Official News Magazine of the Diocese of Spokane
Deacon Eric Meisfjord, Editor
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Diocesan parishes host vigils to witness against planned execution of McVeigh
the Inland Register
(From the May 3, 2001 edition of the Inland Register
Several Catholic parishes around the Spokane Diocese will hold vigils on Tuesday, May 15, to witness against the planned federal execution of Timothy McVeigh early the following morning.
St. Augustine Parish, on the corner of 19th and Bernard in Spokane, will begin a vigil at 7 p.m., followed by an open forum and discussion about capital punishment at the parish center.
St. Paschal Parish, 2523 N. Park Rd. in the Spokane Valley, will hold a prayer vigil at 9 p.m.
In Pullman, Sacred Heart Parish, 440 N.E. Ash St., will invite parishioners to a 7 p.m. vigil.
Colville’s Immaculate Conception Parish in Colville will mark the event with prayer and education on Catholic Social Teaching about the death penalty.
All vigils are open to the public.
Also in Spokane, the Peace and Justice Action League of Spokane (PJALS) will hold a vigil at the U.S. court house in downtown Spokane, beginning at 5 p.m. Afterward, that group will join those gathered at St. Augustine Parish.
All pastors in the diocese will be asked to toll their church bells at 9 p.m. on May 15 to signal sorrow for all victims of violence and our hope and respect for life.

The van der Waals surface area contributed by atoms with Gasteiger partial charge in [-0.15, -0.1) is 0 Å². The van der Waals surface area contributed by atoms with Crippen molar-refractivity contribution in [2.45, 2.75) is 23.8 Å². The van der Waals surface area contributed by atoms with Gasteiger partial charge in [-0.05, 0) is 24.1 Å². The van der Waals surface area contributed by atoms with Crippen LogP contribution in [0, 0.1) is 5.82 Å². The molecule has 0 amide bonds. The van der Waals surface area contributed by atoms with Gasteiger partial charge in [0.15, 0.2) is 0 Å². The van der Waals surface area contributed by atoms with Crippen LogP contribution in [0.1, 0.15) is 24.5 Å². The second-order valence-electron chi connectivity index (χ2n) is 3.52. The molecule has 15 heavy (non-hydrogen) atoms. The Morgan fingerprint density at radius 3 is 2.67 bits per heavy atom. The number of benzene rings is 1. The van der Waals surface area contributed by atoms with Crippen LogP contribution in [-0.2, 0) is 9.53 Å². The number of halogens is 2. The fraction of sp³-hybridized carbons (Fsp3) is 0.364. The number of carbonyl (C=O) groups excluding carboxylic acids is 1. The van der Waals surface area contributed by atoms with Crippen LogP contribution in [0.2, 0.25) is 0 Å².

McVeigh is scheduled to be executed the morning of May 16 in the Federal death chamber in Terre Haute, Ind., for his part in the Oklahoma City bombing that killed 168 people in April, 1995.
The vigils will provide an opportunity to reflect on the sacred nature of each individual life.
The U.S. Catholic Bishops’ 1980 Statement on Capital Punishment instructs that “Abolition of capital punishment is ... a manifestation of our belief in the unique worth and dignity of each person from the moment of conception, a creature made in the image and likeness of God.” It continues: “We believe that abolition of the death penalty is most consonant with the example of Jesus, who both taught and practiced the forgiveness of injustice and who came ‘to give life as a ransom for many’ (Mark 10:45).”
The vigils are also a witness to the evidence that capital punishment perpetuates the cycle of violence it seeks to stop, is applied disproportionately to racial minorities, harms the innocent who have been unfairly convicted as well as the mentally incompetent, and is neither cost-effective nor a deterrent to crime.
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